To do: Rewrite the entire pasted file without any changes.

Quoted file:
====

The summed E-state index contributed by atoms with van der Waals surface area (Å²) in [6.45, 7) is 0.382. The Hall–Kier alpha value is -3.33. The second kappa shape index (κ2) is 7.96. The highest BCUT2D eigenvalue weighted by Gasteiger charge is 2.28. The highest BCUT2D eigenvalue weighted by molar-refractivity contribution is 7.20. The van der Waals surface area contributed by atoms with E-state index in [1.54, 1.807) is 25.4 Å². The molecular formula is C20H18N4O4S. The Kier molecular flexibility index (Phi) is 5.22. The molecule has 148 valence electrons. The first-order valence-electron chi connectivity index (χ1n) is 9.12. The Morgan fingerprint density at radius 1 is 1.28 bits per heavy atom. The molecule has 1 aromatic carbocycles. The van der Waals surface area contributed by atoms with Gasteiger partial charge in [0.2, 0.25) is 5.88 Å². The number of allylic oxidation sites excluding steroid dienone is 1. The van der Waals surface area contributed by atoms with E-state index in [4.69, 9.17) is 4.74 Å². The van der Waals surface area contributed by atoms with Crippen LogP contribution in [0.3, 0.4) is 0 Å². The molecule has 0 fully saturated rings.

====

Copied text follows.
The summed E-state index contributed by atoms with van der Waals surface area (Å²) in [6.45, 7) is 0.382. The Hall–Kier alpha value is -3.33. The second kappa shape index (κ2) is 7.96. The highest BCUT2D eigenvalue weighted by Gasteiger charge is 2.28. The highest BCUT2D eigenvalue weighted by molar-refractivity contribution is 7.20. The van der Waals surface area contributed by atoms with E-state index in [1.54, 1.807) is 25.4 Å². The molecular formula is C20H18N4O4S. The Kier molecular flexibility index (Phi) is 5.22. The molecule has 148 valence electrons. The first-order valence-electron chi connectivity index (χ1n) is 9.12. The Morgan fingerprint density at radius 1 is 1.28 bits per heavy atom. The molecule has 1 aromatic carbocycles. The van der Waals surface area contributed by atoms with Gasteiger partial charge in [0.2, 0.25) is 5.88 Å². The number of allylic oxidation sites excluding steroid dienone is 1. The van der Waals surface area contributed by atoms with E-state index in [4.69, 9.17) is 4.74 Å². The van der Waals surface area contributed by atoms with Crippen LogP contribution in [0.3, 0.4) is 0 Å². The molecule has 0 fully saturated rings.